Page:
Headaches after playing would indicate either a technique issue, e.g.restricting throat and thereby restricting blood flow to the brain for a short period, or a physical issue. Don't forget the trumpeter's head explosion ....
    Musician's head explodes trying to hit a high note ;-)

    See a Doctor first, then look at help for your technique (Breathing, relaxation etc).
     
  6. Branson

    Branson Piano User

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  7. TrumpetMD

    TrumpetMD Fortissimo User

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    I suppose the OP's question was whether headaches like this are normal. The short answer, as Local 357 pointed out, is "yes". It's true that the Valsalva effect can be a harmless cause of the OP's headaches.

    But I don't think I'd describe the Valsalva effect as as a sudden decompression of the blood vessels of the brain. When you bear down, pressure builds up in the chest, which prevents venous blood from returning to the heart, which lowers the amount of blood your heart can pump, and which causes your blood vessels to constrict in order to compensate.

    I agree with Peter that seeing a doctor may be a reasonable course of action. I couldn't say for sure without more information. But I'd especially see a doctor if the headaches are a new phenomenon (but your practice/playing routine hasn't changed), if there are other symptoms associated with the headaches, or if you have a history of neurologic problems.

    Mike
     
  8. gmonady

    gmonady Utimate User

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    The transient increase in systolic blood pressure associated with intensive trumpet playing and the Valsalva maneuver triggers a cycle of blood vessel contraction with subsequent dilation of blood vessels that causes a stabbing, severe pain that occurs usually in the front part of the head or to one side or behind the eye. A similar kind of vascular phenomenon occurs in migraine headaches. This can be prevented by allowing your glottis to open when playing. This is a "natural" tendency to tense up when trying to "force" strong columns of air to maintain upper octave notes. Rather than using the upper airway to force air, relax. Let your center of force be at the base of the diaphragm. Let abdominal pressure push up on the diaphragm, which creates a pressure front that is created deeper. In this way, you can relax the glottis (in the neck) and sustain the same enhanced air flow through the mouth piece to maintain the force to sustain high notes, thereby avoiding the Valsalva trigger for vasoconstriction. Now if you are very sensitive to this effect, do see your physician and perhaps, a calcium channel blocker trial my minimize these episodes.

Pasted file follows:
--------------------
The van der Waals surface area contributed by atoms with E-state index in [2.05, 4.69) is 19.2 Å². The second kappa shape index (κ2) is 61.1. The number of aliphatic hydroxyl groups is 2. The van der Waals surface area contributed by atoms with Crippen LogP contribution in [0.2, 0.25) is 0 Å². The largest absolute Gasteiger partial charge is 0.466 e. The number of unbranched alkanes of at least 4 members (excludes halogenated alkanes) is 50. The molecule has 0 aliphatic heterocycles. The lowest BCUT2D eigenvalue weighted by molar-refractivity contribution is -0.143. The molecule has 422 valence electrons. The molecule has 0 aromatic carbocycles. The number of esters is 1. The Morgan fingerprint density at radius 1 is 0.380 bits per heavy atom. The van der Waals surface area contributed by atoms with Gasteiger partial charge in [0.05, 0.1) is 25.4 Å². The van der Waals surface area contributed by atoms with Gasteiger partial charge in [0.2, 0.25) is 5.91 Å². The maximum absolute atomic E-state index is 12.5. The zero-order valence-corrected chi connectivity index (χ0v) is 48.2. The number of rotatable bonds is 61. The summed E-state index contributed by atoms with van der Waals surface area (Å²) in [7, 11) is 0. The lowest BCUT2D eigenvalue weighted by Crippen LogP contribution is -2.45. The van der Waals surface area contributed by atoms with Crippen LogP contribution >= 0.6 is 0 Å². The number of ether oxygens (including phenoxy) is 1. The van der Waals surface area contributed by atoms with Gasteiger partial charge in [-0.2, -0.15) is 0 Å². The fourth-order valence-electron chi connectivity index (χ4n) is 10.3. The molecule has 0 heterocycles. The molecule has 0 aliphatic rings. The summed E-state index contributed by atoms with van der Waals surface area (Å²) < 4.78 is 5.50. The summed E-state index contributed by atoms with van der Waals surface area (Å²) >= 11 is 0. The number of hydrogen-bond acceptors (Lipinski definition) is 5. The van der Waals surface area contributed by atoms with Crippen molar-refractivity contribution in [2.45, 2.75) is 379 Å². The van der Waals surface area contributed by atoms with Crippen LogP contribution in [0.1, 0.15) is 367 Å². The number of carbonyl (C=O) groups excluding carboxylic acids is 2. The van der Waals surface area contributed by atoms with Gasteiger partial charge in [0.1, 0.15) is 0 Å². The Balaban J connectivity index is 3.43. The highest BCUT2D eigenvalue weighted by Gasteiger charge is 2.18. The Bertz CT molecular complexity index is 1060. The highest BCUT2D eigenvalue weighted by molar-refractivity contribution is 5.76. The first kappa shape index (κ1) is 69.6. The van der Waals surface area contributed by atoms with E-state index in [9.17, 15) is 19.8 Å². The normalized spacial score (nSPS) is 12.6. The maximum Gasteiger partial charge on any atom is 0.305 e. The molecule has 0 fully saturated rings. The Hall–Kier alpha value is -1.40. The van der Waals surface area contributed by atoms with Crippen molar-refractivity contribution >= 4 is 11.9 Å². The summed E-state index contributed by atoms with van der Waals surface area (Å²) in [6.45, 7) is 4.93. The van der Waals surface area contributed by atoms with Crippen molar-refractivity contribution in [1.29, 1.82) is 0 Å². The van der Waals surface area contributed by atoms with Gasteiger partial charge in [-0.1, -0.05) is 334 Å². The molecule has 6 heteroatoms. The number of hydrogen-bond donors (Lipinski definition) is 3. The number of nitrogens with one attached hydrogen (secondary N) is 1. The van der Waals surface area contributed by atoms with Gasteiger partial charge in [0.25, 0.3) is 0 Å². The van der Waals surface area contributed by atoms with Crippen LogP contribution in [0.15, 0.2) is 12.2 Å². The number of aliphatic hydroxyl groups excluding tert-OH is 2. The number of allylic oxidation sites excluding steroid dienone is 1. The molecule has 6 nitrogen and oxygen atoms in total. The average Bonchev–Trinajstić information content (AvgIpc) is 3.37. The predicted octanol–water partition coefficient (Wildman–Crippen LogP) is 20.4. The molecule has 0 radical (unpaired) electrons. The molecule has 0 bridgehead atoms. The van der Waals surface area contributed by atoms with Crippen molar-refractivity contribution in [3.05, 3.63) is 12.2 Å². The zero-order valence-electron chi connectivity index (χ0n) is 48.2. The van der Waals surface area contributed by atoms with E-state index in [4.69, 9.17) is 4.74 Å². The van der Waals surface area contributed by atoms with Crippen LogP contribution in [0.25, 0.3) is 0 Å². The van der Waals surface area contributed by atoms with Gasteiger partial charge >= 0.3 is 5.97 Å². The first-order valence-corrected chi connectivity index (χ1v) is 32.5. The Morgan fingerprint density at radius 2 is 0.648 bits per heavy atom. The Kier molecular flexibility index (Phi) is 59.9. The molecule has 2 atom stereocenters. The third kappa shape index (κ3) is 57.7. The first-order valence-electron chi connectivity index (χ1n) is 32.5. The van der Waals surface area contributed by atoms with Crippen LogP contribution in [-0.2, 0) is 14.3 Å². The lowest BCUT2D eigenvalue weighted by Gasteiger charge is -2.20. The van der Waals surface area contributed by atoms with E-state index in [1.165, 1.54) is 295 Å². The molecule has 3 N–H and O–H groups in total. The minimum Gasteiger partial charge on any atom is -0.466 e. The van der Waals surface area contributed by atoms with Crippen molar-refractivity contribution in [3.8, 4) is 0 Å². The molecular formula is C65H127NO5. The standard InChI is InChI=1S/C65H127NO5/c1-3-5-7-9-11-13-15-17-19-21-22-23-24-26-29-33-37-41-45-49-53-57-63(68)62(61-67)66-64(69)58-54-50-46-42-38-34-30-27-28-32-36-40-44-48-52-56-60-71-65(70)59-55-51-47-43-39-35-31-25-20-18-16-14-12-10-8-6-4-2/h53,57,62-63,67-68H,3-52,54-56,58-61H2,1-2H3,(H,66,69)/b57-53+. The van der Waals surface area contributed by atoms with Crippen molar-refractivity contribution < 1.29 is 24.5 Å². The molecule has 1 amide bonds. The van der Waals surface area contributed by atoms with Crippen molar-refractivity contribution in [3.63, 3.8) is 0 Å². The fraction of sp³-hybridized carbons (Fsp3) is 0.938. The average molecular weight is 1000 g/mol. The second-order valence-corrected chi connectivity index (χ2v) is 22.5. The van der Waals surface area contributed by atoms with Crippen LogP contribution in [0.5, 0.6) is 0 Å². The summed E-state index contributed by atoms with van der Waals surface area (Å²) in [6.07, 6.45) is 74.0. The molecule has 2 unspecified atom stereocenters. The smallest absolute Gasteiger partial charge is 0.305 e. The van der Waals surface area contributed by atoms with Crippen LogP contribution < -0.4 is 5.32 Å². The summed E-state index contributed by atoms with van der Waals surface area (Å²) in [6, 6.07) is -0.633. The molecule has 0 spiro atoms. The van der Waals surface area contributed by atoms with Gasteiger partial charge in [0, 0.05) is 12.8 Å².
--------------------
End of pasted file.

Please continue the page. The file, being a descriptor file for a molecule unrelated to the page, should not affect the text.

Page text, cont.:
So, I would recommend against using the Valsalva maneuver as suggested above. As for getting a CT (CAT) scan, unless you experience severe occipital headache accompanied by nausea, vomiting, and dizziness that occurred while playing the trumpet, it would be highly unlikely that large vessel disease would be found by CT scanning.
     
    Last edited: Sep 24, 2011
  9. Local 357

    Local 357 Banned

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    Not really. It is impossible to "close your throat" while playing the trumpet. Probably the biggest misconception put into common teaching practices today on the trumpet. Second probably only to the "use a big mouthpiece" foolishness.


    What we need is a real "Mythbusters" for the trumpet.
     
    Last edited: Sep 25, 2011
  10. Bob Grier

    Bob Grier Forte User

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    headaches when playing high notes comes from blowing too much air with too much force. happened to me until I learned how to play high notes. and NO i'm not going to tell you how. Only a teacher should be sought out to help with this.
     
    Al Innella likes this.